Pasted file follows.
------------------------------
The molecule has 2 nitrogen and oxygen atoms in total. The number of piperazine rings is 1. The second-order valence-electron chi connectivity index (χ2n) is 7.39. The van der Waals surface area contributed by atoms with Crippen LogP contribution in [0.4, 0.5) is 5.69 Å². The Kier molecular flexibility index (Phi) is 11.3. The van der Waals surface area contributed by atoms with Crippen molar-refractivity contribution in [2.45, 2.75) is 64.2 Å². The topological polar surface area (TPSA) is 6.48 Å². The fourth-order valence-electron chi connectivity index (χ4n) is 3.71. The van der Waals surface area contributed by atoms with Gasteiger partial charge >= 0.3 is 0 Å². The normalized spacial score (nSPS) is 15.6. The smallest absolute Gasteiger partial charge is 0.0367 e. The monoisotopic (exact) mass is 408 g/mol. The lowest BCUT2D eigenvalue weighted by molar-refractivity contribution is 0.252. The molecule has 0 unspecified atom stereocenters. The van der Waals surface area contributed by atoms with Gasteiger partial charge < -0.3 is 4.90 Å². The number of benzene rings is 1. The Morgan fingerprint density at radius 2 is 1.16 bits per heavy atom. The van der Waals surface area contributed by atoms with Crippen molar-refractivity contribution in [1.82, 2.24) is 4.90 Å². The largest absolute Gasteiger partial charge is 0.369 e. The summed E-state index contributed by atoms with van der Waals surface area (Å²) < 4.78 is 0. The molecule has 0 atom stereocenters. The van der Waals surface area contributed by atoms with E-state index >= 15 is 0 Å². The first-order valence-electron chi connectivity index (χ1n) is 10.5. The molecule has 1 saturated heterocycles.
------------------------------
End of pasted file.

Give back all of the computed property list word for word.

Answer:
The molecule has 2 nitrogen and oxygen atoms in total. The number of piperazine rings is 1. The second-order valence-electron chi connectivity index (χ2n) is 7.39. The van der Waals surface area contributed by atoms with Crippen LogP contribution in [0.4, 0.5) is 5.69 Å². The Kier molecular flexibility index (Phi) is 11.3. The van der Waals surface area contributed by atoms with Crippen molar-refractivity contribution in [2.45, 2.75) is 64.2 Å². The topological polar surface area (TPSA) is 6.48 Å². The fourth-order valence-electron chi connectivity index (χ4n) is 3.71. The van der Waals surface area contributed by atoms with Gasteiger partial charge >= 0.3 is 0 Å². The normalized spacial score (nSPS) is 15.6. The smallest absolute Gasteiger partial charge is 0.0367 e. The monoisotopic (exact) mass is 408 g/mol. The lowest BCUT2D eigenvalue weighted by molar-refractivity contribution is 0.252. The molecule has 0 unspecified atom stereocenters. The van der Waals surface area contributed by atoms with Gasteiger partial charge < -0.3 is 4.90 Å². The number of benzene rings is 1. The Morgan fingerprint density at radius 2 is 1.16 bits per heavy atom. The van der Waals surface area contributed by atoms with Crippen molar-refractivity contribution in [1.82, 2.24) is 4.90 Å². The largest absolute Gasteiger partial charge is 0.369 e. The summed E-state index contributed by atoms with van der Waals surface area (Å²) < 4.78 is 0. The molecule has 0 atom stereocenters. The van der Waals surface area contributed by atoms with E-state index >= 15 is 0 Å². The first-order valence-electron chi connectivity index (χ1n) is 10.5. The molecule has 1 saturated heterocycles.